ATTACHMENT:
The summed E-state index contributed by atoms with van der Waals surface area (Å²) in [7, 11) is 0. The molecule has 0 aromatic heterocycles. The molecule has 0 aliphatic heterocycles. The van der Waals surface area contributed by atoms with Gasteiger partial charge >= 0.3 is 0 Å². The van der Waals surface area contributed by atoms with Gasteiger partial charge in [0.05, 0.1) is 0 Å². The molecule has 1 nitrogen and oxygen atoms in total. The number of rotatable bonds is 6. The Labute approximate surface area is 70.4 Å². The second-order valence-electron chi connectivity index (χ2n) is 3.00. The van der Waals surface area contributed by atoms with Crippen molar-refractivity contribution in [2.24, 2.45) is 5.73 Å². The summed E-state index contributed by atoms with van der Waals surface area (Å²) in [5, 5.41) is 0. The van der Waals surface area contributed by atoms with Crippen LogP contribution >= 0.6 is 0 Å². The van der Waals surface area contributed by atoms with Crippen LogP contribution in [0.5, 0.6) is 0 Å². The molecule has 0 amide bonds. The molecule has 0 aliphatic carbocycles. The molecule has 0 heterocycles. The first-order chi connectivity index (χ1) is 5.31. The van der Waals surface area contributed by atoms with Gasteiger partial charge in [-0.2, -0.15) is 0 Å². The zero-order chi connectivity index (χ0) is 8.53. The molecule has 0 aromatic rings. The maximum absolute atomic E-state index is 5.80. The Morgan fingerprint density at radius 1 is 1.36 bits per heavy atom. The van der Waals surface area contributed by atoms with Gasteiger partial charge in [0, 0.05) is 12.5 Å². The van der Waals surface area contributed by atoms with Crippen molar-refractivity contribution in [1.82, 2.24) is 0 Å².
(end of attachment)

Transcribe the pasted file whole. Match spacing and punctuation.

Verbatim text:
The summed E-state index contributed by atoms with van der Waals surface area (Å²) in [7, 11) is 0. The molecule has 0 aromatic heterocycles. The molecule has 0 aliphatic heterocycles. The van der Waals surface area contributed by atoms with Gasteiger partial charge >= 0.3 is 0 Å². The van der Waals surface area contributed by atoms with Gasteiger partial charge in [0.05, 0.1) is 0 Å². The molecule has 1 nitrogen and oxygen atoms in total. The number of rotatable bonds is 6. The Labute approximate surface area is 70.4 Å². The second-order valence-electron chi connectivity index (χ2n) is 3.00. The van der Waals surface area contributed by atoms with Crippen molar-refractivity contribution in [2.24, 2.45) is 5.73 Å². The summed E-state index contributed by atoms with van der Waals surface area (Å²) in [5, 5.41) is 0. The van der Waals surface area contributed by atoms with Crippen LogP contribution >= 0.6 is 0 Å². The van der Waals surface area contributed by atoms with Crippen LogP contribution in [0.5, 0.6) is 0 Å². The molecule has 0 amide bonds. The molecule has 0 aliphatic carbocycles. The molecule has 0 heterocycles. The first-order chi connectivity index (χ1) is 5.31. The van der Waals surface area contributed by atoms with Gasteiger partial charge in [-0.2, -0.15) is 0 Å². The zero-order chi connectivity index (χ0) is 8.53. The molecule has 0 aromatic rings. The maximum absolute atomic E-state index is 5.80. The Morgan fingerprint density at radius 1 is 1.36 bits per heavy atom. The van der Waals surface area contributed by atoms with Gasteiger partial charge in [0, 0.05) is 12.5 Å². The van der Waals surface area contributed by atoms with Crippen molar-refractivity contribution in [1.82, 2.24) is 0 Å².